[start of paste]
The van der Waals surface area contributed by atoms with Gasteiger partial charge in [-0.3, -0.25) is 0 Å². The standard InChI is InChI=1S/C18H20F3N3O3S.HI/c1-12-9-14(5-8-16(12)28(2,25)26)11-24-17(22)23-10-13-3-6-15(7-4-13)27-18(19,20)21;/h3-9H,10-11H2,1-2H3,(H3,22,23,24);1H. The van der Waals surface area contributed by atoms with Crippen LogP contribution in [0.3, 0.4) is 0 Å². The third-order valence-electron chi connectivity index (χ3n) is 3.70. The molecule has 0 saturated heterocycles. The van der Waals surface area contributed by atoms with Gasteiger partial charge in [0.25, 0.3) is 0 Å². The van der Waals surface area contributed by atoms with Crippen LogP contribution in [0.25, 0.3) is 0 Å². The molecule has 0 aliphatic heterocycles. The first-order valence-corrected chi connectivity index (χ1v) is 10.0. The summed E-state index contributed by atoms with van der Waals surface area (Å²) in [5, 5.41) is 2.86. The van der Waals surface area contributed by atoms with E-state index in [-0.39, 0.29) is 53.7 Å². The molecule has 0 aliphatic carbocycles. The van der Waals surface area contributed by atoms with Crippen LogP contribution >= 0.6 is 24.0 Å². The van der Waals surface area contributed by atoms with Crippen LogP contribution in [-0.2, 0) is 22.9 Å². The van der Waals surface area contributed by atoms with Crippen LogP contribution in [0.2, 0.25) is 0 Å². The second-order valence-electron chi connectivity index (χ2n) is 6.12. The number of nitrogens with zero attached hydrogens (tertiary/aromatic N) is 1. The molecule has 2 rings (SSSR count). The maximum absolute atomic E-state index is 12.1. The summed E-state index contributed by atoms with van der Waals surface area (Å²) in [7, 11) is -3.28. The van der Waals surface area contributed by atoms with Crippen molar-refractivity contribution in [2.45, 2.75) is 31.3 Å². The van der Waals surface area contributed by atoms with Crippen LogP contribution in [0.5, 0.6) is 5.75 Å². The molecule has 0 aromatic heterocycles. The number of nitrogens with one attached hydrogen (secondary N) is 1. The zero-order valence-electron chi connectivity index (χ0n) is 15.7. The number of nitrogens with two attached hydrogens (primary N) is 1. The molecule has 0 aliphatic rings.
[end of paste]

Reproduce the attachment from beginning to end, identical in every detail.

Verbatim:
The van der Waals surface area contributed by atoms with Gasteiger partial charge in [-0.3, -0.25) is 0 Å². The standard InChI is InChI=1S/C18H20F3N3O3S.HI/c1-12-9-14(5-8-16(12)28(2,25)26)11-24-17(22)23-10-13-3-6-15(7-4-13)27-18(19,20)21;/h3-9H,10-11H2,1-2H3,(H3,22,23,24);1H. The van der Waals surface area contributed by atoms with Crippen LogP contribution in [0.3, 0.4) is 0 Å². The third-order valence-electron chi connectivity index (χ3n) is 3.70. The molecule has 0 saturated heterocycles. The van der Waals surface area contributed by atoms with Gasteiger partial charge in [0.25, 0.3) is 0 Å². The van der Waals surface area contributed by atoms with Crippen LogP contribution in [0.25, 0.3) is 0 Å². The molecule has 0 aliphatic heterocycles. The first-order valence-corrected chi connectivity index (χ1v) is 10.0. The summed E-state index contributed by atoms with van der Waals surface area (Å²) in [5, 5.41) is 2.86. The van der Waals surface area contributed by atoms with E-state index in [-0.39, 0.29) is 53.7 Å². The molecule has 0 aliphatic carbocycles. The van der Waals surface area contributed by atoms with Crippen LogP contribution >= 0.6 is 24.0 Å². The van der Waals surface area contributed by atoms with Crippen LogP contribution in [-0.2, 0) is 22.9 Å². The van der Waals surface area contributed by atoms with Crippen LogP contribution in [0.2, 0.25) is 0 Å². The second-order valence-electron chi connectivity index (χ2n) is 6.12. The number of nitrogens with zero attached hydrogens (tertiary/aromatic N) is 1. The molecule has 2 rings (SSSR count). The maximum absolute atomic E-state index is 12.1. The summed E-state index contributed by atoms with van der Waals surface area (Å²) in [7, 11) is -3.28. The van der Waals surface area contributed by atoms with Crippen molar-refractivity contribution in [2.45, 2.75) is 31.3 Å². The van der Waals surface area contributed by atoms with Crippen LogP contribution in [0.5, 0.6) is 5.75 Å². The molecule has 0 aromatic heterocycles. The number of nitrogens with one attached hydrogen (secondary N) is 1. The zero-order valence-electron chi connectivity index (χ0n) is 15.7. The number of nitrogens with two attached hydrogens (primary N) is 1. The molecule has 0 aliphatic rings.